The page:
The Egypt Tourist Authority on Tuesday released a YouTube video of Egyptian Tourism Minister Hisham Zaazou asking the travel industry to help lobby their governments to ease travel advisories and to assist Egypt's tourism recovery, which has been crippled by the country's ongoing political violence and unrest. 



"I'm sure, I'm confident, with the stabilization of the situation on ground in Egypt," Zaazou said in his desk-side video address, dated Aug. 22. "The violence that you may have seen in your television screens, I assure you that level of violence is dwindling down very fast. The security and safety is now currently even better by the day, by the hour."

Violent clashes and protests between opposing political factions have at times turned deadly in Egypt since the ouster of former Muslim Brotherhood president Mohamed Morsi on July 3, just one year after he was elected to succeed Hosni Mubarak. Earlier this month, more than 1,000 people were killed in street battles in Egypt, news media reported.

While the bloody images of the violence likely deterred would-be tourists from Egypt, summer is traditionally the slow season for Egypt's tourism industry as temperatures throughout the country soar. Now, as fall and the country's traditionally busier travel season approaches, Zaazou is reaching out to trade partners, tour operators and travel agents to help reignite travel to Egypt.

He asked the travel industry to encourage their governments, particularly in Europe, to gradually dial down their travel advisories for Egypt, starting with the Sharm el-Sheikh and Red Sea resort areas, popular with European tourists in the past.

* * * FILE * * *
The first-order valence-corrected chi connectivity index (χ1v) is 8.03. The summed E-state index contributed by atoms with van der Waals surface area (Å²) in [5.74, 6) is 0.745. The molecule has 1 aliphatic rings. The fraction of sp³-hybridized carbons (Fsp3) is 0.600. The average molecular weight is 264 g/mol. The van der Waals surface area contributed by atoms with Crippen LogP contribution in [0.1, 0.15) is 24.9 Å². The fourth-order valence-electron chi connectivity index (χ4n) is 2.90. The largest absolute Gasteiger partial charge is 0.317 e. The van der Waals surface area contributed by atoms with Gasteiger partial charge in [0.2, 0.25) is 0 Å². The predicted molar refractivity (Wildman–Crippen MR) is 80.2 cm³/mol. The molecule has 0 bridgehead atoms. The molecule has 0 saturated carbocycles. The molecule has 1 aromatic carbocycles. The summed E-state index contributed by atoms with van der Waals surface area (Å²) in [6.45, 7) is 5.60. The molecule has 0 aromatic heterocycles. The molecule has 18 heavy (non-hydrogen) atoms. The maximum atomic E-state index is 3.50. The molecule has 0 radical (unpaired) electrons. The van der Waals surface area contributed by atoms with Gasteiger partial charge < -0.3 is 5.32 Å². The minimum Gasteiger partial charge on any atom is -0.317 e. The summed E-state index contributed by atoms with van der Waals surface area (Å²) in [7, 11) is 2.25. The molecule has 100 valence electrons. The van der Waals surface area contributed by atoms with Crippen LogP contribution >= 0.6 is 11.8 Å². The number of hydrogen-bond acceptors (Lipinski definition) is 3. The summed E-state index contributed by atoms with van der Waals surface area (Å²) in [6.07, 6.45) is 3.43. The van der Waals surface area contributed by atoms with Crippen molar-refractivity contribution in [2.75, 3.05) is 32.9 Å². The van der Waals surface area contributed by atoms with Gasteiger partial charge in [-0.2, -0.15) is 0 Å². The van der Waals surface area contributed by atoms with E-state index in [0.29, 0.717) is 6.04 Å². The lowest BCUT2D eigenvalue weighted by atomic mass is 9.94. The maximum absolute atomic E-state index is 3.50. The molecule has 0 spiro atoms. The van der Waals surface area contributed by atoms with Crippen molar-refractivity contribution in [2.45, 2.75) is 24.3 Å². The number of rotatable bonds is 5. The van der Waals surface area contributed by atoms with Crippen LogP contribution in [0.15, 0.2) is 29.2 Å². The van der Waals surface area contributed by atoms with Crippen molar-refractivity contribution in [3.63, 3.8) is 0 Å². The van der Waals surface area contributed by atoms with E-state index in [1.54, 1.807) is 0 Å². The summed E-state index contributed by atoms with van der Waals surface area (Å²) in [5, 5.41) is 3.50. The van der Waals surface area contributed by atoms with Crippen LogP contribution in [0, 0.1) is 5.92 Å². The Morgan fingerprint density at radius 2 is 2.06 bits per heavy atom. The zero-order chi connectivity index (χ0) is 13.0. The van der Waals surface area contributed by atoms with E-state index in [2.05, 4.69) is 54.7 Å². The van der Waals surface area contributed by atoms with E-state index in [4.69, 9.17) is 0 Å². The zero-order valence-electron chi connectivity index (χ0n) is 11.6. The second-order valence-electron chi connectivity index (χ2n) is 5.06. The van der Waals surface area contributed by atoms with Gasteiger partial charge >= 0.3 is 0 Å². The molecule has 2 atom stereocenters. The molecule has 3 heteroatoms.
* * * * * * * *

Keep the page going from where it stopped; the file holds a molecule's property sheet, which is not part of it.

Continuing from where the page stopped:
"In spite [of the fact that] at the moment there is a curfew in Egypt in many places, it does not include the Red Sea area or Sharm el-Sheikh or the southern Sinai area," Zaazou said. "That is a reflection that the government is comfortable for any guest to come and enjoy his or her time ... sound and safe."

The tourism minister said that he plans on remaining in contact with the travel industry to provide updates. He also encouraged the industry to reach out to the ministry and its numerous offices and representatives around the world with questions and concerns.

"I believe that Egypt has a beautiful future when it comes to tourism," Zaazou said. "I believe you are keen to send your clients to Egypt as soon as you can."

Follow Michelle Baran on Twitter @mbtravelweekly.
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